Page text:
Wednesday, June 13, 2012

A Failure of Imagination

Language can still be an adventure if we remember that words can make a kind of melody. In novels, news stories, memoirs and even to-the-point memos, music is as important as meaning. In fact, music can drive home the meaning of words. " (Constance Hale. The Sound of a Sentence. New York Times. [Opinionator]. Retrieved June 13, 2012 from

I enjoyed reading this beautiful post by Constance Hale on writing, creative expression, and language. What we fail to understand in this maddening world of "tests, tests, and more tests" is the frightening realization that our expectations for learning revolve around multiple choice responses. It reminds me of the Pavlov Dog Show for Humans, so that ignorant politicians can brag their test scores are proving something.

But, what of creativity? How do we foster imagination and kindle that spark of inspiration that only a child will develop in wonderment?

In the HBO series "From the Earth to the Moon" an interesting episode on the aftermath of the Apollo I disaster was presented. All the greatest minds in the country were investigating how this horrific fire could have occurred killing three astronauts. It wasn't until the end of the episode when Astronaut Frank Borman was being questioned by a congressional oversight committee that the true reason for the cause was revealed.

According to Astronaut Borman, we lacked the imagination that something could go wrong. We did not want to consider that something could happen that would prevent us from being successful. We lacked the imagination.

The same can be said in our schools and classrooms if we continue to allow the political demagogues work against the creativity and expression of our students. Children need to spend time each week in role playing, creativity scenarios, and expressive writing. These skills must be cultivated alongside the test-taking skills, and the rote memorization that certain people mandate.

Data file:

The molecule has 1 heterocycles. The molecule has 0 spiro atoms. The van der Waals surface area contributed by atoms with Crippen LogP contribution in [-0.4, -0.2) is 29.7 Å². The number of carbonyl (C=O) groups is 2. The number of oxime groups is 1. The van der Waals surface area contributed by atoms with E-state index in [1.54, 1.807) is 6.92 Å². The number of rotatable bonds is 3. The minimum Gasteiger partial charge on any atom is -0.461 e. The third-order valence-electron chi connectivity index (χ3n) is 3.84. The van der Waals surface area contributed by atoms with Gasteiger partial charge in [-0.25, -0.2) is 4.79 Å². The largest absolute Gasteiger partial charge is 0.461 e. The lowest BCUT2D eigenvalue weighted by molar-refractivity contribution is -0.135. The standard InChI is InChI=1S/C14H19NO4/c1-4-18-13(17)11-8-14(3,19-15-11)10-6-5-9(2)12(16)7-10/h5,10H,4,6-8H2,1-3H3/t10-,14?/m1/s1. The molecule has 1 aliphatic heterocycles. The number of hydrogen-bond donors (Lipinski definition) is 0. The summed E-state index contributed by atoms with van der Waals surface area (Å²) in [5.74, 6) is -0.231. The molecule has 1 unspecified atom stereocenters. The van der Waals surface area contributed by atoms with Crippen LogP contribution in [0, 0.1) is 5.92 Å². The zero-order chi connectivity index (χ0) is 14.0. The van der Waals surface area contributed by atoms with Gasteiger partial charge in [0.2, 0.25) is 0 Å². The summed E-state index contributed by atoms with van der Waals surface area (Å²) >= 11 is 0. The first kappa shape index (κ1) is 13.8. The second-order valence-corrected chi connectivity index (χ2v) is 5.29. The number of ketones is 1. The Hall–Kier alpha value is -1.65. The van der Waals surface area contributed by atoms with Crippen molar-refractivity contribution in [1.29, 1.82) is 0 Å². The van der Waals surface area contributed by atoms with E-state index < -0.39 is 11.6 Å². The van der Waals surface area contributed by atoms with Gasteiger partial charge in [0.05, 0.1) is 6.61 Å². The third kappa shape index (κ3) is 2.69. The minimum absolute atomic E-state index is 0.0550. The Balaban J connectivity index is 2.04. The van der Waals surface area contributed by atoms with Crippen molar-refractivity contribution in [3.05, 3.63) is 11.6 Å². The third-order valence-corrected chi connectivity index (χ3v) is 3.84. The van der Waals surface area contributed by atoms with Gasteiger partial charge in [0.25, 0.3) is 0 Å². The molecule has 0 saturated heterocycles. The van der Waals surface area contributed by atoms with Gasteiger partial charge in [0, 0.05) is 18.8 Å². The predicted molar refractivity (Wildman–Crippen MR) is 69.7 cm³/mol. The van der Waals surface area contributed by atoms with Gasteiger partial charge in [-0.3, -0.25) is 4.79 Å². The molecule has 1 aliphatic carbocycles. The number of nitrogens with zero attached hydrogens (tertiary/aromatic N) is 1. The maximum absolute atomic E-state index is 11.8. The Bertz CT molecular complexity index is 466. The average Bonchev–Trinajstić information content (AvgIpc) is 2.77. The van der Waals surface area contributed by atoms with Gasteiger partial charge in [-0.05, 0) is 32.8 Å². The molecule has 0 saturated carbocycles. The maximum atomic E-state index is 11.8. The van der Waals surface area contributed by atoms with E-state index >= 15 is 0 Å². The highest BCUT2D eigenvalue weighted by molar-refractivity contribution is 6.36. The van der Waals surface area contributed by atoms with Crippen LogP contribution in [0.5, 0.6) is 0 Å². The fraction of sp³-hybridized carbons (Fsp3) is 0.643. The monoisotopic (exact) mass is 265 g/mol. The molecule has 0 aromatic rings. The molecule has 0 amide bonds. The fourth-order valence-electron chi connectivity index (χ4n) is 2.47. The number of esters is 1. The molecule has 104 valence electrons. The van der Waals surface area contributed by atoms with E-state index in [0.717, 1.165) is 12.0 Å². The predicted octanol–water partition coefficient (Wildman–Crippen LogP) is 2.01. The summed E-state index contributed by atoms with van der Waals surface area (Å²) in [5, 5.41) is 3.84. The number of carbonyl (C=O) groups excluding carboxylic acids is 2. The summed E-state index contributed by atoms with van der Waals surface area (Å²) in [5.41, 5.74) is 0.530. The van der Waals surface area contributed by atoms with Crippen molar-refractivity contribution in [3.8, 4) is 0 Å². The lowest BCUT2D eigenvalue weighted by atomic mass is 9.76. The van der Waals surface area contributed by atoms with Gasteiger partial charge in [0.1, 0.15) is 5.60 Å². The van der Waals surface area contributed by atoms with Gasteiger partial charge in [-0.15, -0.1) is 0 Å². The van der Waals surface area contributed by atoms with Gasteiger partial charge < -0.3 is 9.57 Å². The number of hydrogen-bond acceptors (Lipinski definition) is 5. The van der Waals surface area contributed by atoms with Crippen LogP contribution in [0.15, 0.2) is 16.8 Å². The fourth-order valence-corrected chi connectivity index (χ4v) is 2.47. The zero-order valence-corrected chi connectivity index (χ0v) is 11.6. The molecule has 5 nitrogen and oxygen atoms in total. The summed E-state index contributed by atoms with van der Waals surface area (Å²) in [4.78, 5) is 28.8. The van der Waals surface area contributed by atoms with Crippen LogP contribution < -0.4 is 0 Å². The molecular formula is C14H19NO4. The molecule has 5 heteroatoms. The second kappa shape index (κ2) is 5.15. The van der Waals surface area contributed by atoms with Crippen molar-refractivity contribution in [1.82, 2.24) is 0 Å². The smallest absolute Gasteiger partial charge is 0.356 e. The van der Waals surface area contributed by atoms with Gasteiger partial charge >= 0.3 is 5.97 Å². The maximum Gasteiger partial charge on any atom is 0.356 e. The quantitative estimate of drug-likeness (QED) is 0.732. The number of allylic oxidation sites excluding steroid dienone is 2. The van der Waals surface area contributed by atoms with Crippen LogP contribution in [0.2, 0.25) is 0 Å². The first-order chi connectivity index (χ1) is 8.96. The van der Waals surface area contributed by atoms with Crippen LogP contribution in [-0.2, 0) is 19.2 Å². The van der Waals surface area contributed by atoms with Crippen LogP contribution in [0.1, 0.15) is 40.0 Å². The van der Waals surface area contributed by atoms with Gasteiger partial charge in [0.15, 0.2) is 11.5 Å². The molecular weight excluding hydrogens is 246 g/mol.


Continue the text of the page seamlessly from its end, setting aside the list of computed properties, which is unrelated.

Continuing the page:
Our failure to work on these skills will be our failure to imagine the future.

Tuesday, June 5, 2012

Bagger Vance and School Leadership

One of the things I have learned since being retired is to work and focus on something to keep my mind and body active. I could have done this by writing and consulting, but I began to remember that life is too short to change the minds of people caught up in their own delusions. So, I took up the goals of getting physically fit, writing a novel, and improving my golf swing, all things that I could do something about. The physically fit stuff is fine, even though I sweat and smell awful to keep active, life is good. Writing a novel has been fun, but mentally challenging.

The golf swing, and playing golf so much has taught me much about the things and problems that I have had in my career as a school administrator, such as the APPR, the state education department, and dealing with red tape and insurmountable problems day in and day out- much of what most administrators do everyday. As you play an 18 hole round of golf, each hole is beset with all sorts of issues, obstacles, challenges, and obstructions to your progress of playing the hole in as few shots as possible, and moving on to the next hole. There may be a sand trap- or two, or three- a water hazard, bushes, trees, and other environmental hazards, but the goal will always be the same, getting the ball to the hole in as direct and efficient manner as possible.

While it took me many years of golf to be able to finally smell the roses and learn to enjoy the game. When I play now, I focus on my swing, carefully, consistently, and rhythmically, practicing, and practicing often, and managing each hole with a consistent, relaxed, and focused strategy.

Since the goal of playing golf is to compete against yourself, and improve while doing it, being a school administrator is a similar game to being a good golfer.

In the words of Bagger Vance, "Yep... Inside each and every one of us is one true authentic swing... Somethin' we was born with... Somethin' that's ours and ours alone... Somethin' that can't be taught to ya or learned... Somethin' that got to be remembered... Over time the world can, rob us of that swing... It get buried inside us under all our wouldas and couldas and shouldas... Some folk even forget what their swing was like..."

Don't let the water hazards of the APPR, the SED, or the sand traps of ineffective teachers, crazy parents, unruly children, deter you from staying in your game with an efficient, and consistent strategy. And when the game is over, the day is over. Go home, live your life. Find joy in your life, your family, and do it all over again tomorrow (something I wish I did more of as a school administrator).

For your homework I sincerely request you watch the movie "The Legend of Bagger Vance" with a glass of wine, and no distractions. I challenge you to find the analogies to being a great school administrator, and you will find that all of these hazards are just temporary distractions from doing what you do best...providing a quality education for each child in your schools.